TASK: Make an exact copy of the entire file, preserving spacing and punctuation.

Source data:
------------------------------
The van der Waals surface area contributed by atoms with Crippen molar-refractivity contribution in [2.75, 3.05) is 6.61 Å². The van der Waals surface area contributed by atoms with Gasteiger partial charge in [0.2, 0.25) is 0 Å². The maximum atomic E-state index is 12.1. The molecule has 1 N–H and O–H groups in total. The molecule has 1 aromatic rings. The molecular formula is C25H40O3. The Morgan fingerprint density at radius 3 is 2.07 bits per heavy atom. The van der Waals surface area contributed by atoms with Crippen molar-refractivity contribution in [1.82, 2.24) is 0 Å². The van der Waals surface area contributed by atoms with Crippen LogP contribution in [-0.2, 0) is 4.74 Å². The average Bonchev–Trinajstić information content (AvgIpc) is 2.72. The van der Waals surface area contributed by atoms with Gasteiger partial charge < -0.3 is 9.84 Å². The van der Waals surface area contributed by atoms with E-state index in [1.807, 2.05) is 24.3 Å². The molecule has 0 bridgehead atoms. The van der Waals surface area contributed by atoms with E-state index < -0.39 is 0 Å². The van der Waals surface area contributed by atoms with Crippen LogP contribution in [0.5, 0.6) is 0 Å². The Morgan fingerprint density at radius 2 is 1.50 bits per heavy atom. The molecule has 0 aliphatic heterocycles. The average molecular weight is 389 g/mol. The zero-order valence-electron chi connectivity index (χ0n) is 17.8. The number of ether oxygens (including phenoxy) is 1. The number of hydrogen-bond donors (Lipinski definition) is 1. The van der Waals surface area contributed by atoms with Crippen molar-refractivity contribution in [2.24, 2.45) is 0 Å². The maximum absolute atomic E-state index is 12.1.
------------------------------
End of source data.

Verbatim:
The van der Waals surface area contributed by atoms with Crippen molar-refractivity contribution in [2.75, 3.05) is 6.61 Å². The van der Waals surface area contributed by atoms with Gasteiger partial charge in [0.2, 0.25) is 0 Å². The maximum atomic E-state index is 12.1. The molecule has 1 N–H and O–H groups in total. The molecule has 1 aromatic rings. The molecular formula is C25H40O3. The Morgan fingerprint density at radius 3 is 2.07 bits per heavy atom. The van der Waals surface area contributed by atoms with Crippen molar-refractivity contribution in [1.82, 2.24) is 0 Å². The van der Waals surface area contributed by atoms with Crippen LogP contribution in [-0.2, 0) is 4.74 Å². The average Bonchev–Trinajstić information content (AvgIpc) is 2.72. The van der Waals surface area contributed by atoms with Gasteiger partial charge < -0.3 is 9.84 Å². The van der Waals surface area contributed by atoms with E-state index in [1.807, 2.05) is 24.3 Å². The molecule has 0 bridgehead atoms. The van der Waals surface area contributed by atoms with E-state index < -0.39 is 0 Å². The van der Waals surface area contributed by atoms with Crippen LogP contribution in [0.5, 0.6) is 0 Å². The Morgan fingerprint density at radius 2 is 1.50 bits per heavy atom. The molecule has 0 aliphatic heterocycles. The average molecular weight is 389 g/mol. The zero-order valence-electron chi connectivity index (χ0n) is 17.8. The number of ether oxygens (including phenoxy) is 1. The number of hydrogen-bond donors (Lipinski definition) is 1. The van der Waals surface area contributed by atoms with Crippen molar-refractivity contribution in [2.24, 2.45) is 0 Å². The maximum absolute atomic E-state index is 12.1.